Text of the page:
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Lovesherboy

13 year old so negative all the time

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AdelTwins

Might sound a bit weird, but can you game with him? Get him to teach you a game, then play on a team with him.

There’s also a ton of awesome board games, that are not Monopoly. Does he have a favorite IP or interest - Harry Potter, Lord of the rings, space exploration, aliens, survival etc.

I love co-operative games where we have to all work as a team to beat the game. A few of the newer games also have apps that run the game progress for you. That might help bridge the gap.

Anything that you can do to get him off the screen, but still gaming. Or at least communicating while gaming. I’m happy to give you recommendations.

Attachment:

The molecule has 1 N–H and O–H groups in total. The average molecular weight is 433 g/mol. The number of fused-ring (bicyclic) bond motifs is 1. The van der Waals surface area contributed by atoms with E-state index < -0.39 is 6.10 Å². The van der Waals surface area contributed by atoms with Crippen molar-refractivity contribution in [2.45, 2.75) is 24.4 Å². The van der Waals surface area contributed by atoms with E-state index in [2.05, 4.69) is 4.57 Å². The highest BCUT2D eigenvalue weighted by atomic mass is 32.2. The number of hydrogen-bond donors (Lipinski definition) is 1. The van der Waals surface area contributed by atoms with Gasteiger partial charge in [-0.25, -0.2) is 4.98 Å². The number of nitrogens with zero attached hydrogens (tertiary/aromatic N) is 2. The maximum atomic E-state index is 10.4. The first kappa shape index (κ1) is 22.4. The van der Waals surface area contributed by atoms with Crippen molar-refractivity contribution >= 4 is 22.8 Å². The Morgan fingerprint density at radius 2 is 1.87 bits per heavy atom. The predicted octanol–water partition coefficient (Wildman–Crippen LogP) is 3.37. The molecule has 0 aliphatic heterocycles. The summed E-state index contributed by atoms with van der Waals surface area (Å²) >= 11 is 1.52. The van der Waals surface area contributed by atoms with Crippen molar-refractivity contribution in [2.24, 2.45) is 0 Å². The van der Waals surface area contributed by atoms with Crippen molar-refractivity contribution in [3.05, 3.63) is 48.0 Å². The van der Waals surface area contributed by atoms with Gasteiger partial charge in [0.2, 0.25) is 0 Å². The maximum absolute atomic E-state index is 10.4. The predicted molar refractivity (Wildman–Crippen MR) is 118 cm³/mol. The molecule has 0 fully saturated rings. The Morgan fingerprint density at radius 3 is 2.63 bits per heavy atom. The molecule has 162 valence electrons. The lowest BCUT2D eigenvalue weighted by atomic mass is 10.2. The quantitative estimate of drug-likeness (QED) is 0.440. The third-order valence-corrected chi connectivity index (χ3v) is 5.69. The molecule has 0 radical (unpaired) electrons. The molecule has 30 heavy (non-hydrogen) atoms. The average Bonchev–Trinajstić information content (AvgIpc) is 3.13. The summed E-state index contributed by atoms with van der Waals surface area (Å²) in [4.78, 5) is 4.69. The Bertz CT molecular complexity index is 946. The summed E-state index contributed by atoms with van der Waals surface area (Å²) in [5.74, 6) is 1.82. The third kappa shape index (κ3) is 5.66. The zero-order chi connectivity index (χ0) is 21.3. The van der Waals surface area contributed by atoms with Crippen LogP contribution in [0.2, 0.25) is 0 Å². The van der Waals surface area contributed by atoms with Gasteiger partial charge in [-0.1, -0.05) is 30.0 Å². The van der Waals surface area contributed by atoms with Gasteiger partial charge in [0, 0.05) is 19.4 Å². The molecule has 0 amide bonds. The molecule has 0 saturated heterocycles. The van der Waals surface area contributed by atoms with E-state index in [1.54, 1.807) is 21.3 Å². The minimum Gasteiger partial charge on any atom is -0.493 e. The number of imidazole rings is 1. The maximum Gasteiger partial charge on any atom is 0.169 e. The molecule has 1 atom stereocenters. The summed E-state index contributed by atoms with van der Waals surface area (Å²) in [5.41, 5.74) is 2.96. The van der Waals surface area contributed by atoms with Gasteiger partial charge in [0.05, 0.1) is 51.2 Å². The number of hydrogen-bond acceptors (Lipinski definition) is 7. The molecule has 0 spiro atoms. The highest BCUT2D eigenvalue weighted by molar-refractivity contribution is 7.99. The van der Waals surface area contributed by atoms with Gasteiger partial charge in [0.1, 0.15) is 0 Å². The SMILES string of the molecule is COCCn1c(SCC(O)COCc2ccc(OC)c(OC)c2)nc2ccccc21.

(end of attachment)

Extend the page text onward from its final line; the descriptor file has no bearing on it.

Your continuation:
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RPM
On 11/07/2020 at 10:58 AM, AdelTwins said:

Might sound a bit weird, but can you game with him? Get him to teach you a game, then play on a team with him.

There’s also a ton of awesome board games, that are not Monopoly. Does he have a favorite IP or interest - Harry Potter, Lord of the rings, space exploration, aliens, survival etc.

I love co-operative games where we have to all work as a team to beat the game. A few of the newer games also have apps that run the game progress for you. That might help bridge the gap.

Anything that you can do to get him off the screen, but still gaming. Or at least communicating while gaming. I’m happy to give you recommendations.

Would love to hear some recommendations for good co-operative games.  Thanks.

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José

There's a guy-'the unplugged psychologist ' has info on his website about gaming and screen time. I think he has a book also. Might be worth checking out.

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can'tstayaway